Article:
SUNDAY MIRROR WOMAN’S EDITOR
No pictures, she said, and I can see why.
SHE flew into London amidst a torrent of trouble. The BBC banned her from their airwaves. And her critics accused her of being scruffy, overweight and generally past it.
Debbie Harry, the former queen of pop, is making her debut as a movie star. She is currently promoting her new film, Videodrome, which went out on general release last week.
And it looks as if Videodrome could be as controversial a venture for her as Trafford Tanzi, the Broadway play she opened in last year. The show closed after just one night.
“I wasn’t panned by the critics,” she told me. “I was totally destroyed. But I didn’t let it destroy me. I just said to myself, ‘Well, I lost. And that’s the end of it.’
“When something like that happens, you just have to grit your teeth and get through. You can’t let it stop you.
“I think in retrospect I got a lot of credit for doing something in the theatre. I don’t think anyone expected me to try that.”
If Trafford Tanzi – a feminist farce depicting a woman’s life as one long wrestling match – was an unexpected departure for this Marilyn Monroe look-alike, then Videodrome was a total surprise.
As a glamorous international celebrity, she could have had her pick of film roles. Instead, she chose to appear as the depraved heroine of a feature film which has been described as a video nasty.
For the second time in a year, the critics have savaged her.
“If this had happened to me a little while ago, I would have been in a very bad way indeed. I would have been crushed. I would have taken the whole thing personally and it would have affected my work. In the past, every time someone was nasty about me, it made me distracted and self-conscious during my performance. In the end, I told myself I just couldn’t let this happen.
“So I grew a thicker skin. Now whatever people say about me simply doesn’t touch me, because I can’t let it. Anyway, if you work at something hard and long, you have to stand up for yourself, don’t you?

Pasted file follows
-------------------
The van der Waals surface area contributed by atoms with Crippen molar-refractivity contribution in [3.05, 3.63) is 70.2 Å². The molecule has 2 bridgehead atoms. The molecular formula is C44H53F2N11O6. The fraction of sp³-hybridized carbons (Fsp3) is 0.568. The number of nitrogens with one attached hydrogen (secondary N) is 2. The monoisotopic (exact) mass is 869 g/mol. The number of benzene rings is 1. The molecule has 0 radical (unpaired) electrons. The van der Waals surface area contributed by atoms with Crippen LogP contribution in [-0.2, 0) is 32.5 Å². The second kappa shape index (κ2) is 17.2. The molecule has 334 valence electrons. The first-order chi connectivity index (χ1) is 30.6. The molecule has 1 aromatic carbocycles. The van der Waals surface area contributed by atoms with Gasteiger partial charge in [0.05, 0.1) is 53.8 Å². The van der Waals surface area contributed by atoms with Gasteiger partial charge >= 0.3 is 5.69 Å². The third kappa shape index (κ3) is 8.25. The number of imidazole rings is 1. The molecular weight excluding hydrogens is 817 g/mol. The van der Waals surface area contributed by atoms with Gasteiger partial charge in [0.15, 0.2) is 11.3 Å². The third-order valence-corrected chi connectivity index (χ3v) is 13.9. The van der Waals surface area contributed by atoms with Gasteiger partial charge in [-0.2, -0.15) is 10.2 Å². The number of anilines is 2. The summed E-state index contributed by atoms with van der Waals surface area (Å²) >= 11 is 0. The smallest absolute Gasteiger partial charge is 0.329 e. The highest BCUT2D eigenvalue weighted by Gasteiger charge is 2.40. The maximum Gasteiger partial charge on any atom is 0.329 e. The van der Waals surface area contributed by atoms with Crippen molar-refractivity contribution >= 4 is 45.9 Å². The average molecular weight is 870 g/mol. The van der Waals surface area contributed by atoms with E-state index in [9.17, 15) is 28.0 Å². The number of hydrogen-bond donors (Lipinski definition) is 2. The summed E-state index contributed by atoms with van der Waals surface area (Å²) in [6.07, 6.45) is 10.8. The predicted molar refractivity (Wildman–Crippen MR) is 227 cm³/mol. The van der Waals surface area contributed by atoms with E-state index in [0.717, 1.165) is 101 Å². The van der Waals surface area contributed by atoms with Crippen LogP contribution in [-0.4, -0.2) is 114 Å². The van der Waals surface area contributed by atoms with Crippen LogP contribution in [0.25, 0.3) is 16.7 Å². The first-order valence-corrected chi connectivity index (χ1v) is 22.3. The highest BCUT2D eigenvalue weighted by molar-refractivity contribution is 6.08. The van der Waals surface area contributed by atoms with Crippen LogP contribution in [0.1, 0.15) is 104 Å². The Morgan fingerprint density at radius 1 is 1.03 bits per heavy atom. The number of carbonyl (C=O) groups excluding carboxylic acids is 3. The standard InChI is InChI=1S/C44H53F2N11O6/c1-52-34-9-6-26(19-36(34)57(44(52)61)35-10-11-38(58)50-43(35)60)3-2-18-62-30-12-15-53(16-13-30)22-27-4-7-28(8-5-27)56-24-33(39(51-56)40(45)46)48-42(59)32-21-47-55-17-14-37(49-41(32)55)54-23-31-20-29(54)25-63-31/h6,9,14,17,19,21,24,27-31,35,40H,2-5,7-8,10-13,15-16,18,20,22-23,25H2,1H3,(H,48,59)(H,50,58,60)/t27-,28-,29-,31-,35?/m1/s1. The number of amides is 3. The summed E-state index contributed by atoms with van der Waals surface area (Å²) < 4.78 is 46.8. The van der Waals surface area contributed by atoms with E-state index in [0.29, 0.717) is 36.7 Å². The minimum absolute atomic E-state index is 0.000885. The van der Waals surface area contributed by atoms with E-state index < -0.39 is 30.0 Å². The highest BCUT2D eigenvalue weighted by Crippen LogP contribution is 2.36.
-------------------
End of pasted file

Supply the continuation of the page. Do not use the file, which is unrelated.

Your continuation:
“Frankly, I think a lot of the criticism of Videodrome is exploitative. It’s sensation for sensation’s sake. And it’s an insult to the producer and the director of this film.
“But the people who are tearing things apart are just being destructive. And that’s their problem.
“You see, in the long run it’s going to do nothing but help the film. They’ve created a controversy and everyone’s going to rush to the cinema to see what it’s all about.”
Whether you love Videodrome – this week’s biggest box-office earner – or hate it is very much a matter of personal taste. Debbie Harry herself is harder to criticise.
Her performance is as immaculate as the cut-glass perfection of her on-screen looks. Which is why I was somewhat puzzled when she refused to have any pictures of herself taken when I went to meet her.
On closer acquaintance, I realised why.
Her skin, which she hadn’t bothered to cover with make-up, was the dead colour of pale putty. Her blonde, overbleached hair was unstyled, with the black roots unashamedly growing through.
She was definitely overweight, and the fleshiness concealed even the perfect bone structure of her normally pretty face.
Debbie Harry will be 40 next birthday and the years have not been kind to her.
Yet despite the fact that the lady no longer looks like a sex symbol, her private life is remarkably happy.
After a turbulent, promiscuous youth, she fell in love with her guitarist, Chris Stein, and went to live with him.
That was 10 years ago, and the relationship is still going strong.
“When life is disappointing, I tend to lean on Chris. He leans on me, too.
“I don’t know if I could survive if I didn’t have him to go home to at night.
“I’ve been with Chris for so long I somehow forget what it’s like to be without a good man.
“Maybe,” she says, patting her rumpled trousers over chubby knees, “this is a pretty short-sighted attitude.” She admits she is a terrible housekeeper.
“Our house is a mess,” she laughs. “Having a business and keeping house is very difficult. I find it impossible to concentrate on maintaining a beautiful environment, because for me it’s like another full-time occupation.
“And if you work, keep house and have a family, then you have to be ultra-talented. It would exhaust me.” Which could explain why Miss Harry is still unmarried.
“If I had children, then I would like to think seriously about marrying Chris. But we just haven’t decided to have a family yet. Anyway, we have a good relationship, so why marry?
So the two continue to live like rich gypsies in a pop-star style mansion in Manhattan. And if they miss the patter of tiny feet, they can always console themselves with the clank of the odd Nazi uniform.
Together with a couple of skulls which they use for interior decoration, Chris prides himself on his collection of German wartime memorabilia.
“The Nazis had absolutely terrific style,” says Debbie. “With their Bavarian ornateness the Germans were the best outfitted.
“If they had put all the materials and effort into the war that they had put into their uniforms, then they could have won.”
It is the kind of remark one would expect of the star of a film like Videodrome.